Working Girl : Seduction Forever (4000 Words)
It’s really not that hard to guess what could the subtext of Working Girl be even when you’ve watched the movie without looking for it.
It tells the story of Tess MacGill, a business secretary who tries hard and manages to escape a universe in which her worth is measured according to her capacity to please and is thus always flirting with her ability to prostitute herself.
(If you want a proper summary go to http://www.rogerebert.com/reviews/working-girl-1988)
So, if there is a subtext to be hidden behind this story, it most probably is that she actually fails although it looks like she succeeds in getting rid of her past life.
While I was reading reviews of the movie I was shocked to see the subplot about Tess and her boyfriend being considered trivial, a parenthesis in a story that didn’t have enough material to make an entire movie.
Every single element in Working Girl (and in most movies) is relevant and Tess’ story with Mick is very far from being gratuitous. It tells a lot about what’s going on in her head.
Tess works for business men and is tired of being regularly confronted to the fact that all that is truly expected from her is to be ready to sell her body, at least if she wants to move upward.
It is very easy to feel compassionate and to side with her when she drops her third job after one of her colleagues tries to “sell her” to an executive who is interested.
As her “employment adviser” tells her that her fourth chance is to be the last we feel relieved that this time her employer will be a woman (Katharina Parker played By Sigourney weaver).
The beginning of their relationship seems very promising. Katharina announces Tess that she is ready to listen to her suggestions, that they work as a team and she promises, more or less explicitly, to teach her how to climb up in the world of business. This is Tess’ dream coming true. In the following scene, we see her tell her boyfriend about how her encounter with Katharina has raised her hopes. She wants Sigourney Weaver to be her mentor and at this point in the film, it is perfectly believable that something beautiful is going to grow from their relationship.
This conversation is the reason why Mick cheats on Tess. But I wonder, among all the things she throws at him, which one is the real trigger. The fact that Tess feels understood by Katharina because "she's a woman" ? When he is in love with her. I mean, that's humiliating and hurtful "My rich boss understands me better than you because she is a woman."
But Katharina betrays Tess. She takes one of her ideas that she finds interesting and use it at her own benefit and claiming it’s hers. Unfortunately for her, she breaks a leg on holidays while skiing and Tess has to take care of her obligations.
Losing any scruple because of the betrayal, Tess decides to pass herself as an executive and finalize the deal that was hers in the first place. She is, in the end, only following Katharine’s advice of never waiting for what she desires to come but of going and getting it herself.
As I said above, the obvious reading of the film is the story of an immigrant Irish woman who, thanks to her talent and her wit will manage to climb up the social ladder and escape a somewhat degrading destiny. She didn’t want to be a secretary anymore. At the end of the film she has one. She didn’t want her job to be disguised prostitution. She is an executive. She wanted to feel “at her place, to be autonomous,” she now has her own office.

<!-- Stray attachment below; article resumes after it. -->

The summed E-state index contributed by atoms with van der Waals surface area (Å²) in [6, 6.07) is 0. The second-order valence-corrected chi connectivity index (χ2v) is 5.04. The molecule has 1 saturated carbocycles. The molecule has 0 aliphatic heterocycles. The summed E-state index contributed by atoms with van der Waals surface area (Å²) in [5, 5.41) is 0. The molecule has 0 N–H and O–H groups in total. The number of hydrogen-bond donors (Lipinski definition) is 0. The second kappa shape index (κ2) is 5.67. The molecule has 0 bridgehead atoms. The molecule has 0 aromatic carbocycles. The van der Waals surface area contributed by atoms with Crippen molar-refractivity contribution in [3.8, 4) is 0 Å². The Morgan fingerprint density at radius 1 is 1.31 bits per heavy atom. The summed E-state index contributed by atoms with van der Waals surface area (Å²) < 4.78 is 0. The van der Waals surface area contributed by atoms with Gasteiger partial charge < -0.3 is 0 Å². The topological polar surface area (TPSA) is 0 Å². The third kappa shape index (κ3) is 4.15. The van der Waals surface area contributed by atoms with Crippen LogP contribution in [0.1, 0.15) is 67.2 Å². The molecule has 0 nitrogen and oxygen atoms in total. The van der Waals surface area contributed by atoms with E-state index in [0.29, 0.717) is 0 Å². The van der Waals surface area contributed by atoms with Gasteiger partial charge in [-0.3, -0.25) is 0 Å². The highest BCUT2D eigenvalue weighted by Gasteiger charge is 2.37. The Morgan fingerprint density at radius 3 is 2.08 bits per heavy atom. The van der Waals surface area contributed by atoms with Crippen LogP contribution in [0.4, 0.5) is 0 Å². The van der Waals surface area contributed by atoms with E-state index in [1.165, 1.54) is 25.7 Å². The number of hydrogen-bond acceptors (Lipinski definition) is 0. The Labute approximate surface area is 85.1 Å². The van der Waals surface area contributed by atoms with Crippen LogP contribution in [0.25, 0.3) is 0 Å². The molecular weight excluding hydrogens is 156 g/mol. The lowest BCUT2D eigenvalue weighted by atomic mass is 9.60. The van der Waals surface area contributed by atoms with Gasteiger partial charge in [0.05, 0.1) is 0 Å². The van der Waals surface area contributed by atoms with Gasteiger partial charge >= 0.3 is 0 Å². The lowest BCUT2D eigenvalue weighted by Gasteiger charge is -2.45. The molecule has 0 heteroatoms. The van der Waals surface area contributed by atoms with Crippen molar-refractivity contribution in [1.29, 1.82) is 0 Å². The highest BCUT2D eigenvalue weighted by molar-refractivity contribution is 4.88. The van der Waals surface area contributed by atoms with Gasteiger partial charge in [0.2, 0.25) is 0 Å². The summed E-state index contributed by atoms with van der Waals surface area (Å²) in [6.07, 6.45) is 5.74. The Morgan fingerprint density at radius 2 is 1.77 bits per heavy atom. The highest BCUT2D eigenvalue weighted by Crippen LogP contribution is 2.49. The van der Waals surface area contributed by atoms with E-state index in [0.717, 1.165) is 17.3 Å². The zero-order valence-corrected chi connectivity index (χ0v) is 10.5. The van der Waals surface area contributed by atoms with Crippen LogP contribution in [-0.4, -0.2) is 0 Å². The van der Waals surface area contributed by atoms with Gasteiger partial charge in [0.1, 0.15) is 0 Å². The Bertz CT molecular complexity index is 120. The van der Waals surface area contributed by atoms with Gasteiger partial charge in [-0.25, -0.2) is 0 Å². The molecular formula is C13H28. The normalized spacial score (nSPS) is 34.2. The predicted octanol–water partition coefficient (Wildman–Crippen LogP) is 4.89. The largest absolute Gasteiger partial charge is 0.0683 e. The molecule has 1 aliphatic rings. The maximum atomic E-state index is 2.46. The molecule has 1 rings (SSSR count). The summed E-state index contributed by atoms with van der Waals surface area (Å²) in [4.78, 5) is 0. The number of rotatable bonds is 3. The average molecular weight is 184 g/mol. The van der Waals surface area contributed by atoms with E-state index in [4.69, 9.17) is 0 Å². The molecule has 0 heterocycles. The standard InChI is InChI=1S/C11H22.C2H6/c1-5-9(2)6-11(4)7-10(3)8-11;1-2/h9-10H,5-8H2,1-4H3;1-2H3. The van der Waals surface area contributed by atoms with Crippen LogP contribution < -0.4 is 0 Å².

But why do things have to turn out the way they do if the movie only tells us Tess’ success story ? Why Katharine’s betrayal and accident ? Why the need for the usurpation of her boss’ place ?
There’s one important element that should be underlined in the whole thing: stealing an idea is common practice in the world of business. (An element also used in “Swimming with Sharks”)
What Tess considers a proof of her merit is just something common in this world. Of course Katharina stole her idea, but Katharina certainly had to have a lot of ideas to get where she is and certainly had a lot of ideas stolen from her too. She becomes the villain in our eyes because of the immorality of her behaviour but in reality, in the world of business, it is meaningless. What matters is who acts not who had the idea because anyone can whine and claim he was the first to think of something, even if it’s true it doesn’t mean that person could make anything happen.
Another thing should be underlined too. As I said above, the plot around Tess and her boyfriend isn’t anecdotic one bit. She is losing her boyfriend, her life is falling apart.
The scene in which she discovers that he’s been cheating on her is delicious of subtlety. Her friend Doreen is naked, her legs spread on Mick. There is no room for any ambiguity or simply, things couldn’t be shown in a cruder light but Mick goes “Tess, it isn’t what it looks like. I mean… it is what it looks like but I can explain… well not exactly explain…” Then he runs after her naked, and shouts “Tess come back ! I love you ! Come on ! Come back and hit me !”
"I've got a head for business and a body for sin, is there anything wrong with that ?" Yeah, and that's the woman who's left three jobs because she was sexually harassed who utters these words. That's what she wants to be remembered by in the world of business. Way to go baby. And you tell that to a complete stranger at a reception where you hoped to meet an executive on the day before you have a meeting with him. What for ? That's the sole question that is needed to put discredit on Tess: what did she do that for ? You just need to stop taking her for an idiot for one minute and everything becomes clear.
Or maybe it is a little less conscious, a little less direct than that. Tess needs confidence -she suffocates when she hears the dress she is going to wear is worth 6000$ and can barely speak at the meeting because she is so intimidated- and Tess’ confidence lies in her sex-appeal. So, getting drunk with a handsome man who fancies her, and potentially getting sexually abused, is actually an attempt at boosting her confidence… which in the end bears the same meaning, Tess brings sex in business.
The really sad thing about Tess and Mick’s story is that it fails because Tess’ confidence rests entirely on her ability to arouse. And Doreen is the same. So when Tess sees Mick in bed with Doreen, the real problem is not that he is cheating on her, it is that she now doesn’t feel that she has anything to offer him. She cannot believe that Mick could actually love her for more than her body. And it’s actually because she sees men as shallow and insensitive that Mick panics when he realises she might reach a higher social status than him.